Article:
The science of team science: A review of the empirical evidence and research gaps on collaboration in science

Am Psychol. 2018 May-Jun;73(4):532-548. doi: 10.1037/amp0000319.


Collaborations among researchers and across disciplinary, organizational, and cultural boundaries are vital to address increasingly complex challenges and opportunities in science and society. In addition, unprecedented technological advances create new opportunities to capitalize on a broader range of expertise and information in scientific collaborations. Yet rapid increases in the demand for scientific collaborations have outpaced changes in the factors needed to support teams in science, such as institutional structures and policies, scientific culture, and funding opportunities. The Science of Team Science (SciTS) field arose with the goal of empirically addressing questions from funding agencies, administrators, and scientists regarding the value of team science (TS) and strategies for successfully leading, engaging in, facilitating, and supporting science teams. Closely related fields have rich histories studying teams, groups, organizations, and management and have built a body of evidence for effective teaming in contexts such as industry and the military. Yet few studies had focused on science teams. Unique contextual factors within the scientific enterprise create an imperative to study these teams in context, and provide opportunities to advance understanding of other complex forms of collaboration. This review summarizes the empirical findings from the SciTS literature, which center around five key themes: the value of TS, team composition and its influence on TS performance, formation of science teams, team processes central to effective team functioning, and institutional influences on TS. Cross-cutting issues are discussed in the context of new research opportunities to further advance SciTS evidence and better inform policies and practices for effective TS. (PsycINFO Database Record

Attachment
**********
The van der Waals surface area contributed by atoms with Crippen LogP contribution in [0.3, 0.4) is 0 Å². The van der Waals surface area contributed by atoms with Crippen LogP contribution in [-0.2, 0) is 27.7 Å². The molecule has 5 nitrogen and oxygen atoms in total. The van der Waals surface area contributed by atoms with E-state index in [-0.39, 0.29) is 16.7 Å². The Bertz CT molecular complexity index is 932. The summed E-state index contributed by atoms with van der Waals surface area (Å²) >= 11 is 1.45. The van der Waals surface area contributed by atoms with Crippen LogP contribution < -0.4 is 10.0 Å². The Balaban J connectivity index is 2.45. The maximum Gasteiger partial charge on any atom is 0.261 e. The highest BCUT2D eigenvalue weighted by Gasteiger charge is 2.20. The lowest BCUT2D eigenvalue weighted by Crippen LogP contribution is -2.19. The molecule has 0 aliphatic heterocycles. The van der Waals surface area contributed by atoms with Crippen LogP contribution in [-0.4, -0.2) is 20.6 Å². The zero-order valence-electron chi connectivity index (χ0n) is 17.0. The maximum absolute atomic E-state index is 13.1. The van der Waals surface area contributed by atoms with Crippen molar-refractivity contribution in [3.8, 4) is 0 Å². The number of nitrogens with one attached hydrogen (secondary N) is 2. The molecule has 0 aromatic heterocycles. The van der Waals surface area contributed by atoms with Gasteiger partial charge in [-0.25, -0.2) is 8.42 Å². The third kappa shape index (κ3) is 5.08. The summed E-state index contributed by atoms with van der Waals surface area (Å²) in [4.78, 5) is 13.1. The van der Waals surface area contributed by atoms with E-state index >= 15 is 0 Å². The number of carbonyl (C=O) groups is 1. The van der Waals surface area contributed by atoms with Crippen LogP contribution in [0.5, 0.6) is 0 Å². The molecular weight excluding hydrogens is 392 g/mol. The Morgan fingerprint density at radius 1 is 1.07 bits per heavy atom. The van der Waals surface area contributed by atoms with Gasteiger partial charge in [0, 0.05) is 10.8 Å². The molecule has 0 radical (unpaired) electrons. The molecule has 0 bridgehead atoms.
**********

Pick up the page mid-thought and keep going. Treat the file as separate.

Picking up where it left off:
Publication types

  • Review

MeSH terms

  • Cooperative Behavior*
  • Group Processes*
  • Humans
  • Intersectoral Collaboration*
  • Research*
  • Science*